13 November 2016

posted by benjy edwards

For the sixth and last batch with this yeast, it is time to brew an IPA.  While it is common for us to finish with a double IPA, we are in need of single IPA, so the target gravity is “only” 1.060.  There aren’t any commercial beers that are grabbing me right now, so we made another version of our Boathouse IPA, with some inevitable tweaks to the malt and hop bills.  I don’t think our Boathouse IPA has been the same beer twice.

On to the recipe: domestic two-row, some wheat, biscuit, and Vienna, mash temperature of 150F for a high attenuation.  We omitted crystal malt, so it should be crisp and very pale in colour.  As for hops, we went with our favourites, Citra, Mosaic, and Simcoe in equal measure, with Columbus as the bittering hop.

The brew day went fine, with time during the mash and recirculation to keg up the Fuller’s 1845 clone.  The gravity had dropped to 1.012, so it will be around 6.5% ABV and the beer was remarkably clear, with no yeast haze of any kind.  The colour is a nice deep red, and flavour is malty with a sweet hop bite at the finish.  This comes across as a beer that will definitely develop over time and with some carbonation.  We did not dry hop this beer, as I very much doubt that Fuller’s does.  I debated whether to cask condition one of the kegs and serve it via handpump, but in the end decided not to, primarily because of its strength but also due to the fact that Fuller’s bottle-conditions this beer as well as serving it in kegs.  According to their website, this beer is not served in the cask.

I’m not sure when next we will brew, but the next batches will likely be a Batham’s Best Bitter clone, a SMaSH beer with Maris Otter and Cashmere, and more American pale ales and IPA.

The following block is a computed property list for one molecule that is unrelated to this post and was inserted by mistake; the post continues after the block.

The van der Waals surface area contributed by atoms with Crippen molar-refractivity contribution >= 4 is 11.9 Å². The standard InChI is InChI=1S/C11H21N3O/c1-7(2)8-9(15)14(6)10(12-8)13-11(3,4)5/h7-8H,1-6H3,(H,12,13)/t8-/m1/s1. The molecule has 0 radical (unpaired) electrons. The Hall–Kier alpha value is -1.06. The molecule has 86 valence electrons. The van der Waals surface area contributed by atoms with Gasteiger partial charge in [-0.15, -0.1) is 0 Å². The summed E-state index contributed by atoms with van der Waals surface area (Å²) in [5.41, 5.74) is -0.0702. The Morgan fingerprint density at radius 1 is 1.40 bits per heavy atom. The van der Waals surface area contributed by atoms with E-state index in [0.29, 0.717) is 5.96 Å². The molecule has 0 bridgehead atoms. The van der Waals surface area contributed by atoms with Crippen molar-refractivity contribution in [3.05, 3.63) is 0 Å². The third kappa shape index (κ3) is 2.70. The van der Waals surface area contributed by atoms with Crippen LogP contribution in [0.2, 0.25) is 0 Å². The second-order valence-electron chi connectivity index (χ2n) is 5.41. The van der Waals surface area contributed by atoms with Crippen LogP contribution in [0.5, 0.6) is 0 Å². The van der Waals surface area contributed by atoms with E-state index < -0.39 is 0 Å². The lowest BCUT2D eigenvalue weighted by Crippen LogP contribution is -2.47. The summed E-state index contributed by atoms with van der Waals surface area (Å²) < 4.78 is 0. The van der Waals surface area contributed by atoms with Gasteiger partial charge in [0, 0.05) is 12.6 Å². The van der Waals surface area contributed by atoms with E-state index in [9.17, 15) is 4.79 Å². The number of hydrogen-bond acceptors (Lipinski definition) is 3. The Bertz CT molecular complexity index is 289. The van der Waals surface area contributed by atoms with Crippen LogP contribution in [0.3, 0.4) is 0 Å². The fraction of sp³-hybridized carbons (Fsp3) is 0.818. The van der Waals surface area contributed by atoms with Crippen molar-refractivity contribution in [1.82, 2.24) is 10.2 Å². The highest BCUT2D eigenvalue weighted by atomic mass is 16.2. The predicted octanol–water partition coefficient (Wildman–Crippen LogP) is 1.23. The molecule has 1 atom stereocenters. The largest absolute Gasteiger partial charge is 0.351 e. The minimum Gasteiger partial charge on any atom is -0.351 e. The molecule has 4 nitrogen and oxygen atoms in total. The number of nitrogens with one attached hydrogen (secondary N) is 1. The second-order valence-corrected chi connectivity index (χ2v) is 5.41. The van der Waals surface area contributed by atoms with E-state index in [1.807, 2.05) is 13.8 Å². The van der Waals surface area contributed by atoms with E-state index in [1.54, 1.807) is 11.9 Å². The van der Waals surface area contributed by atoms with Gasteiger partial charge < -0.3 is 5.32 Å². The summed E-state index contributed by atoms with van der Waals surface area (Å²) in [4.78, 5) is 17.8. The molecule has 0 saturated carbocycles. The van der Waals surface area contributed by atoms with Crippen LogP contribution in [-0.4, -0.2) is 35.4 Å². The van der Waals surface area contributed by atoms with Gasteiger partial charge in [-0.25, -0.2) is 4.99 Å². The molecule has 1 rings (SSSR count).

5 November 2016

posted by benjy edwards

Today it is Bonfire Night in England, in celebration of Guy Fawkes Day.  Here in America, it is Teach Someone to Homebrew Day.  We are brewing today, but not teaching.  The recipe is a new one for us, an attempt to brew Fuller’s 1845, a bottle-conditioned English old ale for which a lot of professional brewers have respect.  Since we use the Fuller’s yeast strain for almost all of our beer, that certainly can’t hurt.

The grist is Maris Otter, English medium crystal, biscuit, melanoidin, Special B, and a touch of chocolate malt.  Target gravity is 1.064 and an ABV of 6.4%.  Our pre-boil gravity was correct, after having re-calibrated the refractometer since the last few brews have hit our OG but the pre-boil readings were way off.  It turns out that a fraction of a Plato error near zero (distilled water) translates to several points when reading original gravities.

Using our new bench pH meter, we got great mash and sparge liquor measurements, after adding more lactic acid than we have in the past.  The mash pH was 5.46, right in the range, and the hot liquor is 5.87, very close to the 5.80 ideal.

While the mash rested for 30 minutes, we kegged up the Citra pale ale brewed six days ago.  The gravity had dropped down to 1.010, so the yeast is attenuating well now.  Tasting this beer reminds me of why I love Citra so much.  Lovely hop.  Both kegs were dry-hopped with two ounces of Citra.  We force-carbonated one keg and are going to cask condition the other one.

Back to the old ale: the rest of the brew went well, the colour looked right when the kettle was full, so no adjustment was necessary.  When milling the malt it appeared very light in colour, but it shows what a small amount of chocolate malt makes, driving the colour from pale to brown.  The wort was bittered with a large charge of EKG since it is only 3.7% alpha, with a smaller amount of East Kent Goldings at fifteen minutes.  The gravity turned out to be 1.060, so the boil may not have been quite vigorous enough, but if we get good attenuation from out 150F mash temperature, we might reach the target 6.4% ABV.

We are still undecided on whether to use this yeast one more time, but if we do so, it is likely to be an IPA of some description.  Perhaps some domestic two-row, wheat, and either Munich or Vienna along with some great hops, such as Mosaic, Simcoe, Chinook, and Citra.  I also have some hop extract that I could use to cut down on the mass of whole cone hops in the boil.  I bought another pound of Cashmere recently after brewing a SMASH beer of our Hophead but using Cashmere instead of Cascade.  It’s a great hop.